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Wall Street’s Best Digest Daily Alert - 9/08/20

This deeply-discounted beverage company’s latest quarterly earnings were more than double the analysts’ estimates.

This deeply-discounted beverage company’s latest quarterly earnings were more than double the analysts’ estimates. It looks like a steal at current prices.

Molson Coors Brewing Company (TAP)
From Cabot Stock of the Week

The thesis for Molson Coors is straightforward—a reasonably stable company whose shares sell at a highly discounted price.

One of the world’s largest beverage companies, Molson Coors produces the highly recognized Coors, Molson, Miller, and Blue Moon brands as well as numerous local, craft and specialty beers. About two-thirds of its $10 billion in net revenues are produced in the United States, where it holds a 24% share of the beer market. Canada produces about 13% of its revenues, with the balance coming largely from Europe.

For a simple business, the company’s history is a bit complicated. In 2005, after years of speculation, two old-line brewing companies, Canada-based Molson (founded in 1786) and Colorado-based Coors (founded in 1873), combined in a merger of equals. In 2016, the company completed its multi-step acquisition of Miller’s global operations.

Enthusiasm for its post-consolidation prospects drove TAP shares to over 110 in October 2016. Supporting the stock was a modestly favorable revenue outlook, substantial opportunities to reduce redundant costs and $2.4 billion in tax benefits. However, since then, the share price has declined, initially due to a lack of growth, weak post-merger integration and continued margin pressure, with more recent weakness coming from Covid-19 stay-at-home orders that temporarily dried up much of the company’s revenues. Elevated debt also weighs on the shares.

However, Molson Coors’ annual revenues will likely remain relatively stable, backed by its highly recognized and popular brands. While revenues will dip from about $10.6 billion last year to perhaps $9.6 billion this year, they will likely recover to $10.2 billion next year. Cash operating profits have also been steady at around $2.3 billion (dipping to perhaps $2.0 billion this year). The profit margin is a healthy 21%, helping the company to generate free cash flow of about $1.0 billion in a typical year. Encouragingly, even with the global closing of restaurants, pubs and sports venues due to the pandemic, second quarter sales fell only 15% from a year ago. Cost-cutting measures and a temporary pullback in marketing spending allowed the company to generate an increase in quarterly profits compared to a year ago.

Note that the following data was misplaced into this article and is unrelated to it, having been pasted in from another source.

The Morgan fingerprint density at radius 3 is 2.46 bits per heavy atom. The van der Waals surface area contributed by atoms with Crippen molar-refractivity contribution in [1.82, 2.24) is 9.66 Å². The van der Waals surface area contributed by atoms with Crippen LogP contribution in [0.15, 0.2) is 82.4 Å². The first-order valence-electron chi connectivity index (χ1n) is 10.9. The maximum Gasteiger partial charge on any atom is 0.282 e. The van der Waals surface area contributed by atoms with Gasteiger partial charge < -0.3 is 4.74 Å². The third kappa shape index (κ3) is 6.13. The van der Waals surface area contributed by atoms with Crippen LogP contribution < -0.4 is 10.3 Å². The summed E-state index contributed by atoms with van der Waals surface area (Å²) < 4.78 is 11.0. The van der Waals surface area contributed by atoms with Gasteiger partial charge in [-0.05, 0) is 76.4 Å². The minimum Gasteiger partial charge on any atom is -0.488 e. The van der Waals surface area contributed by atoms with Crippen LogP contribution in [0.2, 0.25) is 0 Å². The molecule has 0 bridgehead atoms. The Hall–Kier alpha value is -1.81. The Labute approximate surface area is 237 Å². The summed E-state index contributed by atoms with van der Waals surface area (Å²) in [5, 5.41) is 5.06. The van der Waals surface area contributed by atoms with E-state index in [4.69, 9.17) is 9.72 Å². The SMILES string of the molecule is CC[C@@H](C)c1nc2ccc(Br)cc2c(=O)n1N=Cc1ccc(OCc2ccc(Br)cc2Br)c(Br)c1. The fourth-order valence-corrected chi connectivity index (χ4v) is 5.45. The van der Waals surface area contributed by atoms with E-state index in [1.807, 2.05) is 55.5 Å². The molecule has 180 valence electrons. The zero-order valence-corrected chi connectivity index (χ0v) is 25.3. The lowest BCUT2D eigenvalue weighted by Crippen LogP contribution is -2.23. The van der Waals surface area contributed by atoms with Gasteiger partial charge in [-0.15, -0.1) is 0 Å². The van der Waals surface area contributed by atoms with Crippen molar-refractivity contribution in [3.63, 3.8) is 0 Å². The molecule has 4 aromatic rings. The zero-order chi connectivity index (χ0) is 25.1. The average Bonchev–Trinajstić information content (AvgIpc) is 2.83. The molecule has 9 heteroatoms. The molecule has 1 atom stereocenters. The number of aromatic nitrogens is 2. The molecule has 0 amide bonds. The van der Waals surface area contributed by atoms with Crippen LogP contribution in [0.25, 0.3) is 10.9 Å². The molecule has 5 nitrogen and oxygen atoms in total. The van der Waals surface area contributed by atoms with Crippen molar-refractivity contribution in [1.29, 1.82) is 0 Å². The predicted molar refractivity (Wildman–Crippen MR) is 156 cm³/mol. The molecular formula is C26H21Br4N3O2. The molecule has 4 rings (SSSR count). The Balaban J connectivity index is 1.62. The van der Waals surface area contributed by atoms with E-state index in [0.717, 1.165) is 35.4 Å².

While its $8.7 billion debt is modestly elevated, at about 4.2x cash operating profits (compared to perhaps 3.5-4.0x being appropriate), it is partly offset by $800 million in cash and can be readily serviced by Molson Coors’ cash flow. The company has an investment grade credit rating, which it has pledged to keep, which is helping to keep the interest rate on its debt relatively low.

In October 2019, the company promoted its U.S. head to oversee the entire company. He is leading an efficiency program to cut as much as $150 million in annual run-rate costs, which includes more fully integrating the combined companies as well as accelerating new product introductions.

Molson Coors had raised its dividend by 39% a year ago, as its cash flow had reached its targeted levels, but suspended it due to the pandemic. We anticipate that the company will resume paying a dividend mid-next year. We think a $0.35 quarterly dividend is possible, providing a generous 3.8% yield on the current price.

At 37, the shares trade at a highly discounted 10.2x estimated 2020 earnings of $3.61/share, and about 9.5x estimated 2021 earnings of $3.87/share. This compares to multiples of 15x and higher for its beer-producing peers. On an EV/EBITDA basis, or enterprise value/cash operating profits, the shares trade for about 7.8x estimates, again a sizeable discount to its peers. These multiples are also among the lowest in the consumer staples sector. In a market filled with companies that carry the curse of high expectations, TAP offers the blessing of low expectations. BUY.

Timothy Lutts, Cabot Stock of the Week,, 978-745-5532, August 24, 2020